All the busy streets where empty as they can be. Places where buses and cars would be seen packed were now all empty. Many stores that were were restricted from opening. Their resources were slowly depleting and they had no source of income. Many of them had the notion that they had only two options: Die either of hunger, or because of the virus. And many thought that it would be worst to die because of hunger.
This is why these stores were opening up even though they were instructed to stay closed during the lockdown. International travel was also halted during this time so many of the travelers who traveled to Nepal could not leave the country, as there were no international flights available. However, many of the restaurants and hotels in Nepal offered them with free meals and living accommodations, making their stay a lot better. –Nepalitimes.com
The lockdown was lifted in the month of July for sometime. However, seeing the increase in spread of the virus, the government of Nepal decided to start a district specified lockdown. This was so the areas where the virus was not seen out start the businesses. Eventually the area specified lockdown would fail to yield a satisfying result, this is why Nepal is currently in a state of District wide lockdown.
There are still many strict COVID travel restrictions currently on travel. Anyone coming into Nepal is required to stay in isolation for at least a week. Many of the hotels and restaurants are set up as isolation camps if the visitor is able to afford the rooms there for the duration of their stay. For the more economical option, party palaces are also set up as isolation areas, however these areas aren’t as accommodating as the Hotels. Hotels and resorts would be the best option for travelers if they did decide to travel to Nepal during this time. However, for nepalese who are returning back to Nepal, some of them prefer the economical accommodation.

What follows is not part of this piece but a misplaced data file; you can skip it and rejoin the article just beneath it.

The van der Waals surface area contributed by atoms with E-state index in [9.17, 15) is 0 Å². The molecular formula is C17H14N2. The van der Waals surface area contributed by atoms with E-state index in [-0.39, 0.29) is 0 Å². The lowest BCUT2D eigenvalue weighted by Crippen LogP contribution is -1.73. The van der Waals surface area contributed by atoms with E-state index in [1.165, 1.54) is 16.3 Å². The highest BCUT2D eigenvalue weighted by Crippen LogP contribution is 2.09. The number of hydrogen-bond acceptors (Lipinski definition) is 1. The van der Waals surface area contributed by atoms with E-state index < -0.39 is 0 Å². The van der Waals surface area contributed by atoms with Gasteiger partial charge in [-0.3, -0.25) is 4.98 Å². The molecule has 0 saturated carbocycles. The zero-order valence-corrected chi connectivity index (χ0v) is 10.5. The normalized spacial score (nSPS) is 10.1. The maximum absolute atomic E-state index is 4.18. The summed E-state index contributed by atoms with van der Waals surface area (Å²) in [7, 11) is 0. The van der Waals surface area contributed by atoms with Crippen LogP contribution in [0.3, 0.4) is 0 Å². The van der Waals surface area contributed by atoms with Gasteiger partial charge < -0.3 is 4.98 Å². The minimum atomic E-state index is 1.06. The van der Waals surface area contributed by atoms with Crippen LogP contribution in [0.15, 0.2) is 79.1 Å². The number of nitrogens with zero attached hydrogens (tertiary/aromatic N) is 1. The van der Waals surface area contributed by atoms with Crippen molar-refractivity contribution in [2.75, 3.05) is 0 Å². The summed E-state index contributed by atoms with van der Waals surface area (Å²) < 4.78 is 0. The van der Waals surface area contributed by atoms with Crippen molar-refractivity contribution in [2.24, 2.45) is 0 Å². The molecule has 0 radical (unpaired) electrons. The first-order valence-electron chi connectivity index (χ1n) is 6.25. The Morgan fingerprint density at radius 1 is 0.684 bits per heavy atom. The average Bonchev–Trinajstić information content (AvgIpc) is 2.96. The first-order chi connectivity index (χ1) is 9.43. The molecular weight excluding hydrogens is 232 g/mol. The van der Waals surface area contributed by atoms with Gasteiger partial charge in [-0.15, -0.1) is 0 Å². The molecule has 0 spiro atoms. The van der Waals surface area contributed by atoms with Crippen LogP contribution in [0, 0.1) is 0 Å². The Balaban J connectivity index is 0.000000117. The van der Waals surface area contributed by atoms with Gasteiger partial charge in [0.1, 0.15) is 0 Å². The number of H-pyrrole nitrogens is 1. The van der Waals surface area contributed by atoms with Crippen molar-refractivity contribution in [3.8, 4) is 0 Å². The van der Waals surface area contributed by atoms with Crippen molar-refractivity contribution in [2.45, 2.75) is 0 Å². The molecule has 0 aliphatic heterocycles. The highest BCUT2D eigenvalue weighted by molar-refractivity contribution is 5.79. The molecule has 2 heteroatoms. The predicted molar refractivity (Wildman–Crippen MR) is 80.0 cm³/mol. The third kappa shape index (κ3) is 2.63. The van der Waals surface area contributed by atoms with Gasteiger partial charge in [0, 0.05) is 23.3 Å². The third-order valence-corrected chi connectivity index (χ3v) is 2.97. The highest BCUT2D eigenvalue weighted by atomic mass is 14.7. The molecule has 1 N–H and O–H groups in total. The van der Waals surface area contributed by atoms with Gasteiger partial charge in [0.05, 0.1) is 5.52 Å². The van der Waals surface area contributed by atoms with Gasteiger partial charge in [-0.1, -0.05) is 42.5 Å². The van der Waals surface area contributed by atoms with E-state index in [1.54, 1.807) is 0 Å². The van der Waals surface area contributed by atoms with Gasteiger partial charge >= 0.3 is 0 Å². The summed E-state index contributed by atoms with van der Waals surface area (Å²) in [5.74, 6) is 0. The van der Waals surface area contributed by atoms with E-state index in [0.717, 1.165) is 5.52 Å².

When can I start traveling to Nepal?
Current travel to Nepal is possible. Nepal has already started its international flight to and from the country. Nepalese who were stuck abroad and wanted to return back to Nepal have already started coming in. The government of Nepal has also planned to allow the entry of tourist on October 17th, 2020. We known that the COVID situation has been very strenuous, and mentally tiring for everyone. This is why our team has selected very specific trips that are designed to refresh the mind and recharge your self. From the Ancient Pass of Renjo la, Hiking Langtang, Coffee Origin Trip, and so much more in our signature trips to come.
Even though travelers are allowed to enter Nepal for their travels. There will be many restrictions that will be set to make traveling safe for you as a traveler. The government of Nepal has allowed travel and entry into the country with a visa after the PCR test is negative. Even our team is also working very hard on making sure each and every detail is looked into to make your travel enjoyable and safe, so are other businesses of Nepal.